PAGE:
Hallowed Ground (Violent Femmes album)

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Hallowed Ground
Hallowed Ground.jpg
Studio album by
ReleasedJune 1984
RecordedJanuary 1984
StudioSecret Sound Studio, New York City
ProducerMark Van Hecke
Violent Femmes chronology
Violent Femmes
Hallowed Ground
The Blind Leading the Naked
Professional ratings
Review scores
AllMusic4.5/5 stars[4]
The Village VoiceC+[5]
The Vinyl DistrictA[6]
Rockol4.5/5 stars[7]

Hallowed Ground is the second album by Violent Femmes, released in June 1984. Like the band's first album, the songs were mostly written by singer/guitarist/lyricist Gordon Gano when he was in high school. "Country Death Song", for example, written by Gano during his high school classes, was inspired by the tradition of folk songs about "terrible, horrific stories".[8] The album was considerably divisive amongst fans and critics,[9][10] with many at the time falsely thinking Gano's Christian lyrics were ironic.[1]


The material for the album was written and recorded before the release of their first album. With multiple albums ready, the band decided to focus on more pop songs for their debut album and 'confuse people' with the more experimental songs that ended up as Hallowed Ground.[11] They also stated a goal of "being unpredictable"[12] "Country Death Song" was the first song Gano played to Richie after meeting in high school.[13]

The Christian-related lyrics on Hallowed Ground were thought by some to be ironic, but Gano is a devout Christian.[2] The other two members of Violent Femmes were atheists, and initially refused to perform those songs, but after their debut had been recorded, they relented and several of Gano's religion-themed songs were recorded for Hallowed Ground.[2] Gano stated in 1989, "At the time, Brian (Ritchie) was very aggressively anti-anything Christian. He said he didn't want to be playing in a band that was expressing something that he felt so vehemently against."[14] Avant-garde musician John Zorn plays saxophone and clarinet on "Black Girls", and the group Horns of Dilemma perform clarinet and trombone on the rest of the album.[1]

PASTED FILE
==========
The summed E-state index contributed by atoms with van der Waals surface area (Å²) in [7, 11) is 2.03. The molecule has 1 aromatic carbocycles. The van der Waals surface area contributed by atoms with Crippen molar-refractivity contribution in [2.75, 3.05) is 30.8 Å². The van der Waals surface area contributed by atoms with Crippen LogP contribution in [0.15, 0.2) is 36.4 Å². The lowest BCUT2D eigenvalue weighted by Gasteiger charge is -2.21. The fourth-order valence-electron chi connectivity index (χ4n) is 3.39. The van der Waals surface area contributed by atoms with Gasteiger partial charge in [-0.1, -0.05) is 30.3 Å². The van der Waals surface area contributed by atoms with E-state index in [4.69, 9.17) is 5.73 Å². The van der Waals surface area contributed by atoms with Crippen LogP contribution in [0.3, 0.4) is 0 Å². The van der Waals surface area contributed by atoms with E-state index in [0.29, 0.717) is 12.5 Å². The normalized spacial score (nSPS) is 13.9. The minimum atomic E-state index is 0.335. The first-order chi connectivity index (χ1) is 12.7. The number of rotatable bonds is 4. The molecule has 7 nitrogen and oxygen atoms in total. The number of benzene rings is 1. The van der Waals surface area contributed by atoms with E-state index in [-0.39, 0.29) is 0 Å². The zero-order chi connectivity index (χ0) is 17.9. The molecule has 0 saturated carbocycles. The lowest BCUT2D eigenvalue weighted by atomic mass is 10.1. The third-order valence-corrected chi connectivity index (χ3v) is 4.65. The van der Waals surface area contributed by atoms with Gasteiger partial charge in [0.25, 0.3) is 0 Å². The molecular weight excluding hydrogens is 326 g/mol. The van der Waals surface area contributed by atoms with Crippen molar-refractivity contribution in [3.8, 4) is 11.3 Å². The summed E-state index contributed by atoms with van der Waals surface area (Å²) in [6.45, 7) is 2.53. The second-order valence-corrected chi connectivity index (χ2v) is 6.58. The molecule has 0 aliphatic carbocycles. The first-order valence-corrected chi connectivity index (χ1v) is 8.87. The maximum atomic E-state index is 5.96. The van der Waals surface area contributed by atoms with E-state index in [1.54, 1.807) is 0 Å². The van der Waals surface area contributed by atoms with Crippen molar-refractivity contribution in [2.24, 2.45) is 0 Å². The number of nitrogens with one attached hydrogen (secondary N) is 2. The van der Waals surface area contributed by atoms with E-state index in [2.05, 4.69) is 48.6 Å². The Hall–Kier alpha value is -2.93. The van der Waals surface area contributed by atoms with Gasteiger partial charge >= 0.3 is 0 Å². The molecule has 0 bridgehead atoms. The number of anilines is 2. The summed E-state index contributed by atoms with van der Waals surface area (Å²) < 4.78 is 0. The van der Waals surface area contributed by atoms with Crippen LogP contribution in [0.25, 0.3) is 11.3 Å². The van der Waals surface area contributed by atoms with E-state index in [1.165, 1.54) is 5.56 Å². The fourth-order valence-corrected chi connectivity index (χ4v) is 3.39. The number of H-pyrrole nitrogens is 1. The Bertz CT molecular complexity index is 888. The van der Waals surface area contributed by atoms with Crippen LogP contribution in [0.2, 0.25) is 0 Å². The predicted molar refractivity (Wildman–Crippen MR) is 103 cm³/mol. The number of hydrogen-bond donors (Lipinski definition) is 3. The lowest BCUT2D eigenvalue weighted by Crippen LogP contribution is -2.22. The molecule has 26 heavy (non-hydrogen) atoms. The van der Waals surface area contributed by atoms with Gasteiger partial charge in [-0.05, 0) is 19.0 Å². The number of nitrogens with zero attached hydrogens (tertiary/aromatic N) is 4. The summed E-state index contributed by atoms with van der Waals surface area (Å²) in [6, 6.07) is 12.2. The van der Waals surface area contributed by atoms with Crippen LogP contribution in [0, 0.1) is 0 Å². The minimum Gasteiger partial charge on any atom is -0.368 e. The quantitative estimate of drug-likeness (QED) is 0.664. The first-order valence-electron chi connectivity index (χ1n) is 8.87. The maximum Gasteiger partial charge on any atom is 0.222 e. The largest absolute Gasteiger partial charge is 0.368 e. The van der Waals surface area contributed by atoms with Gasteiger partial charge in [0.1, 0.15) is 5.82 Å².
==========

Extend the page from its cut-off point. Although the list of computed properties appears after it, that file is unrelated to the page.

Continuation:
Album artwork[edit]

The album artwork is a photo of a sculpture created by Mary Nohl.[15]


Allmusic, in a 4.5 out of 5 star review, described the album as a "hellfire-and-brimstone-beaten exorcism that both enraged and enthralled critics and fans alike".[4] Robert Christgau gave the album a negative review, stating "everything you might hum along with on the sequel was invented generations ago by better men than he", as well as criticizing the song "Black Girls" for perceived racism and homophobia.[5] Robert Palmer described the album as having "a subterranean mother lode of apocalyptic religion, murder, and madness that has lurked just under the surface of hillbilly music and blues since the 19th century".[16]


Orlando Weekly described the album as both underrated and divisive.[17] The Phoenix New Times, in a 30 year anniversary look-back, called the album the band's "finest musical effort" and praised Gano's lyrics as his "definitive moment as a lyricist."[1] They also stated the album was an early predictor of the Alternative country movement.[1]

Brian Ritchie was interviewed in 2018 about the album's divisive legacy:

People hated it. They hated it because there were a few Christian songs on there. Gordon’s father was a minister. So that was something he was into. Vic and I weren’t religious, but we thought it was funny to play those songs for a punk crowd and rub them the wrong way. To me, it’s more punk to defy your audience than to play what they want to hear. But we lost our audience that way. Ironically, we had the material for both albums. We could’ve put out a double or put “Hallowed Ground” first and then the first album. We chose to make the first one a pop album and chose to make “Hallowed Ground” this sprawling exploration of American roots music. We’re not considered in the Americana category.